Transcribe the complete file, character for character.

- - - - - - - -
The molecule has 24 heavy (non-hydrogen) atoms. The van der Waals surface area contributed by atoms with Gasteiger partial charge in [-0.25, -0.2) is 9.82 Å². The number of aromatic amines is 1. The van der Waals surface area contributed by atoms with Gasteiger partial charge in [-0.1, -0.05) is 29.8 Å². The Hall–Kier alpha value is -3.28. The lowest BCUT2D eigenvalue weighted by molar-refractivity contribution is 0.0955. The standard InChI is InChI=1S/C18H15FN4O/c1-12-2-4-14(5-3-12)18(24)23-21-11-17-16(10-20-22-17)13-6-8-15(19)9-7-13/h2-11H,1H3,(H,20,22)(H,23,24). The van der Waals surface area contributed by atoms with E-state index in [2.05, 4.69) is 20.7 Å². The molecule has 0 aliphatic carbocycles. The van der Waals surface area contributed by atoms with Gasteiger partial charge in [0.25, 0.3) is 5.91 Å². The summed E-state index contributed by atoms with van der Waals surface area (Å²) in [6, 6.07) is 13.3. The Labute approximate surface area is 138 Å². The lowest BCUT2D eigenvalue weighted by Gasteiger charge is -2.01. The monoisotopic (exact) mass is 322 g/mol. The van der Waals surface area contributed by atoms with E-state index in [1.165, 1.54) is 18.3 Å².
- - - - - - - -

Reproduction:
The molecule has 24 heavy (non-hydrogen) atoms. The van der Waals surface area contributed by atoms with Gasteiger partial charge in [-0.25, -0.2) is 9.82 Å². The number of aromatic amines is 1. The van der Waals surface area contributed by atoms with Gasteiger partial charge in [-0.1, -0.05) is 29.8 Å². The Hall–Kier alpha value is -3.28. The lowest BCUT2D eigenvalue weighted by molar-refractivity contribution is 0.0955. The standard InChI is InChI=1S/C18H15FN4O/c1-12-2-4-14(5-3-12)18(24)23-21-11-17-16(10-20-22-17)13-6-8-15(19)9-7-13/h2-11H,1H3,(H,20,22)(H,23,24). The van der Waals surface area contributed by atoms with E-state index in [2.05, 4.69) is 20.7 Å². The molecule has 0 aliphatic carbocycles. The van der Waals surface area contributed by atoms with Gasteiger partial charge in [0.25, 0.3) is 5.91 Å². The summed E-state index contributed by atoms with van der Waals surface area (Å²) in [6, 6.07) is 13.3. The Labute approximate surface area is 138 Å². The lowest BCUT2D eigenvalue weighted by Gasteiger charge is -2.01. The monoisotopic (exact) mass is 322 g/mol. The van der Waals surface area contributed by atoms with E-state index in [1.165, 1.54) is 18.3 Å².